A Beeford resident has appeared before Bridlington Magistrates for an offence relating to the transfer of household waste.
Katie McNulty, of Main Street, Beeford, pleaded guilty to failing to take reasonable measures to secure that a transfer of her household waste was only to an authorised person, an offence contrary to Section 34 (2A) of the Environmental Protection Act 1990.
Since 2005 all householders have a duty of care by law to check that anyone to whom they give their waste, other than the council, is a licensed waste carrier registered with the Environment Agency. Failure to check could leave householders open to prosecution and a possible maximum fine of £5,000.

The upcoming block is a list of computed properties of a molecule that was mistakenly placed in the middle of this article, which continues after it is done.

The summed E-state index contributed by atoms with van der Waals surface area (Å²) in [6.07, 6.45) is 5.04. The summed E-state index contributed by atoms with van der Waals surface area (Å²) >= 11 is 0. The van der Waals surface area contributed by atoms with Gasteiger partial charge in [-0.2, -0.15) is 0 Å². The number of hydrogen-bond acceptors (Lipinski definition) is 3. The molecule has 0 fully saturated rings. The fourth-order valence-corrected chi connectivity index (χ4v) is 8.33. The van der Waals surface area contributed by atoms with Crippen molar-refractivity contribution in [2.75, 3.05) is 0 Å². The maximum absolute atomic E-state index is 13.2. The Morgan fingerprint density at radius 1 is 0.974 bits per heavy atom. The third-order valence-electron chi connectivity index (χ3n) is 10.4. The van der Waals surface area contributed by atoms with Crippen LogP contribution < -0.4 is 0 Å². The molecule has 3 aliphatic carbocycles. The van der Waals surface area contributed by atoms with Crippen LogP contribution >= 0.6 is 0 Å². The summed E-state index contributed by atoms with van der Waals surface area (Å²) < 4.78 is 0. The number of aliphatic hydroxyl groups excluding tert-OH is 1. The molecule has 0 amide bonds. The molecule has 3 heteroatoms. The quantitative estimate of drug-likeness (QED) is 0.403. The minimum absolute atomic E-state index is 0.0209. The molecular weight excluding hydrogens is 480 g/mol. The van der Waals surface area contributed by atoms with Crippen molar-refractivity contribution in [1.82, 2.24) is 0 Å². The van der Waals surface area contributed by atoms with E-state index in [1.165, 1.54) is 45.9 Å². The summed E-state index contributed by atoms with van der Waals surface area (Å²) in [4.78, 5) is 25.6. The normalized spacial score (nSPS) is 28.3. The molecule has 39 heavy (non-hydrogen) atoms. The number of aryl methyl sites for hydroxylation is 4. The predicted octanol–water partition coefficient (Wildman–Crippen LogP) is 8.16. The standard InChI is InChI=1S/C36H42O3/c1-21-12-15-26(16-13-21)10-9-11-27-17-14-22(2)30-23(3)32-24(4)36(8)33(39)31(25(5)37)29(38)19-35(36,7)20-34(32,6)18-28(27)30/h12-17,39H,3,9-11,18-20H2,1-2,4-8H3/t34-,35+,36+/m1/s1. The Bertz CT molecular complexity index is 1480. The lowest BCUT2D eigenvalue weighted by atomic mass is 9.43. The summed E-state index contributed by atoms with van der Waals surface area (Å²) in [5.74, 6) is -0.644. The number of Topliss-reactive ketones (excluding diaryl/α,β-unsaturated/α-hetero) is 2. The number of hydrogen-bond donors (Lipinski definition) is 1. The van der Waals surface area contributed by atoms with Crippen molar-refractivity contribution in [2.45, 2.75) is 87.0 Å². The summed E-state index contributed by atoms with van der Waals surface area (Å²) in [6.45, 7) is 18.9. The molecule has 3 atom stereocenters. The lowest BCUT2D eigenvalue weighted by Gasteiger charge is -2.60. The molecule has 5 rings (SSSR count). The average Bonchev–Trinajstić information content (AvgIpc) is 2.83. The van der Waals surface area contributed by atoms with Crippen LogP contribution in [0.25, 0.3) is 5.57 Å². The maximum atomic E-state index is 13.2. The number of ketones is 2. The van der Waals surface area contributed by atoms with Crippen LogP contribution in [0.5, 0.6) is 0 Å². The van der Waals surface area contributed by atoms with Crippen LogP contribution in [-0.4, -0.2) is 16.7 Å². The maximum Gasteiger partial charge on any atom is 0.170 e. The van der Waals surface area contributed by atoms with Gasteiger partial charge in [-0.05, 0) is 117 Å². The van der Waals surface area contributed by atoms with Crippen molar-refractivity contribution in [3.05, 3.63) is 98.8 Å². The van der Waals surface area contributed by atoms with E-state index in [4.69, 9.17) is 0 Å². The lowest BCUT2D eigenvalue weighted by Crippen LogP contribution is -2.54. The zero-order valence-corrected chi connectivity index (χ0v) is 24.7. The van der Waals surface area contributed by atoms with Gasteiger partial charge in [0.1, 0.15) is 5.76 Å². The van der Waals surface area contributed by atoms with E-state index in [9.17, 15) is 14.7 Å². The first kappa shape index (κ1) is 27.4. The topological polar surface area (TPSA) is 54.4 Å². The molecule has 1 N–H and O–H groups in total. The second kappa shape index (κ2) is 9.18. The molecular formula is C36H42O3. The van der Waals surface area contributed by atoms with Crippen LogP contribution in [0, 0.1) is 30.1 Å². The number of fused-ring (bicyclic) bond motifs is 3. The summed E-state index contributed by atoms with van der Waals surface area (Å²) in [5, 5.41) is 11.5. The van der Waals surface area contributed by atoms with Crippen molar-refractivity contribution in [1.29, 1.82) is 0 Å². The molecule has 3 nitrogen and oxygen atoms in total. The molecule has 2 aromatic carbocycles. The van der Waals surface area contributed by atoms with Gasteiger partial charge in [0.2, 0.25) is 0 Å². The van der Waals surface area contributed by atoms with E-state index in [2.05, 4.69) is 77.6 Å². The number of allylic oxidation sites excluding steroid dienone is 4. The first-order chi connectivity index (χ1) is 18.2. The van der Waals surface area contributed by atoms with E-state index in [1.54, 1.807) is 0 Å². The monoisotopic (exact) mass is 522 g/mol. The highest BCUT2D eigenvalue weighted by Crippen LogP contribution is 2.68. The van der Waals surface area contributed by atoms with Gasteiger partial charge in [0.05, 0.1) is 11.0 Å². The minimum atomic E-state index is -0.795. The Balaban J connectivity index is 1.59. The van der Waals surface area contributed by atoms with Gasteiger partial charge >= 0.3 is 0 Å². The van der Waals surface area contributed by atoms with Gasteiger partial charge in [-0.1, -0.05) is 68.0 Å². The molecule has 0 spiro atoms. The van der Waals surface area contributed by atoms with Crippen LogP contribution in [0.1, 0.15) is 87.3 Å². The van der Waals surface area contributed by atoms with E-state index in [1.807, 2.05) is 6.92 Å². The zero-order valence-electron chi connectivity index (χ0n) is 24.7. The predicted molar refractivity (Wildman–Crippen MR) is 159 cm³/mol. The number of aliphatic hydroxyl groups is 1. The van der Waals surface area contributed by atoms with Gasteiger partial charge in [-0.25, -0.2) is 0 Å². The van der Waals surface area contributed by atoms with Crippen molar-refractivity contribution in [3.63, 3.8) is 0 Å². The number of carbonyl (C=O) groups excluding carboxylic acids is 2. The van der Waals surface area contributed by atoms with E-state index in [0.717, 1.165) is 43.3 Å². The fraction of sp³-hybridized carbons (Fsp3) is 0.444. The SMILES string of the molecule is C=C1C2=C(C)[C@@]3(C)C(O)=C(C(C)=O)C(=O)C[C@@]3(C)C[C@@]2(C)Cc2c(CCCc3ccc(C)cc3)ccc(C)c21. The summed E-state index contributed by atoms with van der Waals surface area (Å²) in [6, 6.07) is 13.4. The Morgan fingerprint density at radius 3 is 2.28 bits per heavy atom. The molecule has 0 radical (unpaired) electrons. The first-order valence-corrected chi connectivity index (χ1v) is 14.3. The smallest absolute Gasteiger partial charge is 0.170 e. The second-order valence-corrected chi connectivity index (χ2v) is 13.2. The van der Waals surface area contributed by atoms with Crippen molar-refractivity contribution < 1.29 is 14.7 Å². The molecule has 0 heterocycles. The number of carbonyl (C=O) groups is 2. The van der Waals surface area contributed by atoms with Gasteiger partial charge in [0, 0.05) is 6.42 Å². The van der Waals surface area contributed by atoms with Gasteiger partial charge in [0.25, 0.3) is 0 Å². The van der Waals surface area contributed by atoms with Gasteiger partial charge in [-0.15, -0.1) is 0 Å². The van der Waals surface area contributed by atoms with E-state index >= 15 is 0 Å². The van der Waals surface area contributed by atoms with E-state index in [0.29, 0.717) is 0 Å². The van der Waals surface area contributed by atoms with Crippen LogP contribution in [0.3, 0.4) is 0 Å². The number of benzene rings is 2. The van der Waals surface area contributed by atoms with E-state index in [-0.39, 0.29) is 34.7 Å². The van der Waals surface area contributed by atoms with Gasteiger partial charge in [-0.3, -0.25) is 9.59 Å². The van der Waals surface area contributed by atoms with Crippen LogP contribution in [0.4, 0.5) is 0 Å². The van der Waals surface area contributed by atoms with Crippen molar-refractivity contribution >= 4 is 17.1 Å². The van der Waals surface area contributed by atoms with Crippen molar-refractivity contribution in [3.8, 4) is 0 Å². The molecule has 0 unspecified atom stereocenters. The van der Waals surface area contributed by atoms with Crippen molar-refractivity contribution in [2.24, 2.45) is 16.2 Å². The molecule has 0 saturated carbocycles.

McNulty had arranged for a passing ‘scrap man’ to take her waste, which was subsequently found illegally disposed of in a layby on the A165, south of Skirlaugh. In addition to failing to enquire whether this man was a licensed waste carrier she had failed to obtain the man’s name or vehicle registration number, which would have assisted officers in trying to trace him concerning the illegal dumping of the waste.
McNulty received a six-month conditional discharge and was ordered to pay costs of £479.50. She was also ordered to pay a victim surcharge of £15.